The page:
British actor Dennis Waterman - who starred in hit TV shows such as Minder, The Sweeney and New Tricks - has died at the age of 74.

Waterman starred as bodyguard Terry McCann in Minder and he first found fame as tough nut cop George Carter in The Sweeney.

A statement from his family said: "We are deeply saddened to announce that our beloved Dennis, passed away very peacefully in hospital in Spain, on Sunday afternoon, with Pam by his side.

"The family kindly ask that our privacy is respected at this very difficult time."

The Sweeney was a 1970s' police drama focusing on two members of the Flying Squad, a branch of the Metropolitan Police specialising in tackling armed robbery and violent crime in London.

John Thaw and Dennis Waterman in The Sweeney

It starred John Thaw as Detective Inspector Jack Regan, while Dennis Waterman played his partner, Detective Sergeant George Carter.

Minder ran from 1979 to 1994 and starred Waterman as Terry McCann, a Fulham fan, an honest and likeable bodyguard (minder in London slang) and George Cole as Arthur Daley, a highly unscrupulous importer/exporter, wholesaler, used-car salesman and purveyor of anything when there was money to be made.

We need your consent to load this YouTube contentWe use YouTube to manage extra content that can set cookies on your device and collect data about your activity. Please review their details and accept them to load the content.Manage Preferences

Waterman played Gerry Standing in the BBC's New Tricks, and throughout his career other TV roles included ITV’s Where The Heart Is, The Canterbury Tales and Moses Jones, both for the BBC.

He became well-known for singing the theme songs to many of his shows, and was caricatured by David Walliams in Little Britain as a result.

His last film role was in Never Too Late in 2020, which was filmed in Australia.

Born in London, Waterman was educated at the Corona Theatre School, and began his showbiz career at a young age, and following a role for the Children's Film Foundation, was invited to join Stratford’s Royal Shakespeare Company.

A role in the BBC’s adaptation of the Just William books followed, and the actor would, in his later years, reflect on some of the different roles he undertook.

We need your consent to load this YouTube contentWe use YouTube to manage extra content that can set cookies on your device and collect data about your activity. Please review their details and accept them to load the content.Manage Preferences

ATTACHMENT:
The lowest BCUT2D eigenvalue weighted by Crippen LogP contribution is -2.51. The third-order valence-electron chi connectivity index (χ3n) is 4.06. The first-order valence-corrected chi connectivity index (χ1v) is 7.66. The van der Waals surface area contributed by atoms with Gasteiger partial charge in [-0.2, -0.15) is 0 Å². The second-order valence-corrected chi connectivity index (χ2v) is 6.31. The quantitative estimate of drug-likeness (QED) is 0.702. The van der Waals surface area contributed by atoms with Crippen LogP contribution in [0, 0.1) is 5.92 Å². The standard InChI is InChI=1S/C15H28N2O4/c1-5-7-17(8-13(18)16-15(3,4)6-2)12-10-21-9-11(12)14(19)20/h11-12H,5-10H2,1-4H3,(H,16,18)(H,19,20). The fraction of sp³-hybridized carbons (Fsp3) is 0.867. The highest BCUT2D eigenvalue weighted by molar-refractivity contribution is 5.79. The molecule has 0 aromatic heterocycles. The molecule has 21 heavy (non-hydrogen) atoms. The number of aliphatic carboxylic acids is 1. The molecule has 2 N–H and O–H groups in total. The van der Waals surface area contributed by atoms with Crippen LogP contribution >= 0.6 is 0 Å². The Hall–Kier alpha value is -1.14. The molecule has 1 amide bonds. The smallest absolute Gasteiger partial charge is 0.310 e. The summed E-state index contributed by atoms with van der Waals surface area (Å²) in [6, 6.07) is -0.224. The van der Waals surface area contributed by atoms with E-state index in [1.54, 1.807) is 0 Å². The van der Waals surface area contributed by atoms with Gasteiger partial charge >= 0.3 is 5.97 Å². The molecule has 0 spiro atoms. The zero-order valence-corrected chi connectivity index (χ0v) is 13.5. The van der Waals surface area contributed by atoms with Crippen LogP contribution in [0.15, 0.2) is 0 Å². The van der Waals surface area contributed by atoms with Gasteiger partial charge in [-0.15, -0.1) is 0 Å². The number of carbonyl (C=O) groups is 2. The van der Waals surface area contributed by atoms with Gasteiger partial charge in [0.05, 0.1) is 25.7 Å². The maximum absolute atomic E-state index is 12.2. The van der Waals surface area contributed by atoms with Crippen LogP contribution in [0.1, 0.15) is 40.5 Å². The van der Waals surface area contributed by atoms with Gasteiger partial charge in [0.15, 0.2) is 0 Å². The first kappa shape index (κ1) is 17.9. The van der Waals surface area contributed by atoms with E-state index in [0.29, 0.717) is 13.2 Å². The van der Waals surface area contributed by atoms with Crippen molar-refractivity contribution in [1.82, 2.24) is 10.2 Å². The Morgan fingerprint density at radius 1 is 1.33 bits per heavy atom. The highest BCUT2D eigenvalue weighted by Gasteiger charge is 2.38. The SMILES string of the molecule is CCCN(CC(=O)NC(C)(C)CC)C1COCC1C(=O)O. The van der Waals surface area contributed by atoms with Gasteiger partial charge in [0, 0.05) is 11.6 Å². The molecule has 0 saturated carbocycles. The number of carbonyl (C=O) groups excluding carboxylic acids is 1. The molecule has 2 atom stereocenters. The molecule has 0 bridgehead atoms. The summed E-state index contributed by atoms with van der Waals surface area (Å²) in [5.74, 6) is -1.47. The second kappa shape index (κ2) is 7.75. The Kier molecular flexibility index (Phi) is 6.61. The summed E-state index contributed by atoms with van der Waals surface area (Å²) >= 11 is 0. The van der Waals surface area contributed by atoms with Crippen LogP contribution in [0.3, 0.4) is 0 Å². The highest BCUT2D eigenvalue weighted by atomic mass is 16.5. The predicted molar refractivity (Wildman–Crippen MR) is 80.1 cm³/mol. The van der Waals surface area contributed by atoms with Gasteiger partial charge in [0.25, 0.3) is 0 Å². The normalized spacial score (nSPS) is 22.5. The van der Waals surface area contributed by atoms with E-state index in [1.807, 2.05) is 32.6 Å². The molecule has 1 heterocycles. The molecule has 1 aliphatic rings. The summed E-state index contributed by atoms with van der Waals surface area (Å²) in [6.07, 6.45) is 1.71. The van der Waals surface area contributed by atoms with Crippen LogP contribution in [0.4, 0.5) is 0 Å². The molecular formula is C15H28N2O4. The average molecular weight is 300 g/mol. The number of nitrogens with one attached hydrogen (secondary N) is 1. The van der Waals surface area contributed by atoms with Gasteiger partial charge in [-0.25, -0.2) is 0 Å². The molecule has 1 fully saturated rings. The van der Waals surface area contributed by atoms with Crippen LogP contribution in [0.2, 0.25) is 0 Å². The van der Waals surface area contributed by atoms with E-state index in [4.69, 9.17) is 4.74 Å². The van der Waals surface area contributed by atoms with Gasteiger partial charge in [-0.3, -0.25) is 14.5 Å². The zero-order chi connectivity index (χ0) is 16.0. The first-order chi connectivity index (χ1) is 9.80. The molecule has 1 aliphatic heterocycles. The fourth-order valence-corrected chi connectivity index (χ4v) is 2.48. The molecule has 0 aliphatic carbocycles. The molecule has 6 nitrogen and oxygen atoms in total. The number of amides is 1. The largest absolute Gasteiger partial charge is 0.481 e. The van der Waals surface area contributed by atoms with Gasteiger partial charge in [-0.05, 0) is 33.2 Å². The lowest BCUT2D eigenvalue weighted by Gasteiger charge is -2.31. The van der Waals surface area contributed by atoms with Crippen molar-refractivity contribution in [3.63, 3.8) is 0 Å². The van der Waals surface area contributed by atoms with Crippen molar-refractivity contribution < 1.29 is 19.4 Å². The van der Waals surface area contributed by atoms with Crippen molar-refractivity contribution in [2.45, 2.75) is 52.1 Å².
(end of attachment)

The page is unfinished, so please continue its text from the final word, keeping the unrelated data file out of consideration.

In 2009, he starred in the BBC’s hard-hitting drama Moses Jones, a role which he said at the time, he enjoyed because it cast him in a different light.

"I really enjoyed it, because it was a very different kind of character - and that’s important. On television in Britain, I’m sort of the cheeky chappie, everybody’s mate, but I’ve never played anything like that in the theatre. It’s strange that you get cast as different things in different parts of the media," he told PA at the time.

His role in 2004’s drama New Tricks marked his return to a long-running show for the first time in a decade and saw him star alongside acting stalwarts James Bolam and Alun Armstrong.

We need your consent to load this YouTube contentWe use YouTube to manage extra content that can set cookies on your device and collect data about your activity. Please review their details and accept them to load the content.Manage Preferences

His character Gerry was part of the cold case squad, who were often at odds with their detective boss, played by Amanda Redman.

Minder was later revived by Channel 5 in 2009, but Waterman did not return for the new outing.

He had been married several times, including to the actress Rula Lenska until 1998, and his daughter, Hannah, became a TV star in her own right – landing a role in EastEnders as Laura Beale.

Actor and comedian Matt Lucas was among the people paying tribute to Waterman, writing in a tweet: "I grew up watching Dennis Waterman's iconic performances in The Sweeney and Minder.

"His guest appearance in our Little Britain Live show at Hammersmith Apollo – in which he hilariously duetted with David’s absurd impersonation of him – remains the absolute highlight of my career."

Waterman’s extensive career also included numerous stints on the stage and he played Alfred Doolittle in a Royal National Theatre production of My Fair Lady, as well as starring in a tour production of Don’t Dress For Dinner.

His talents did not end with acting and he had a keen interest in music, having recorded albums and singles, including songs which charted in Australia, New Zealand and Britain.

He was also part of the popular Friends On Tour, which saw him take to the road alongside the likes of Sheena Easton and Gerard Kenny.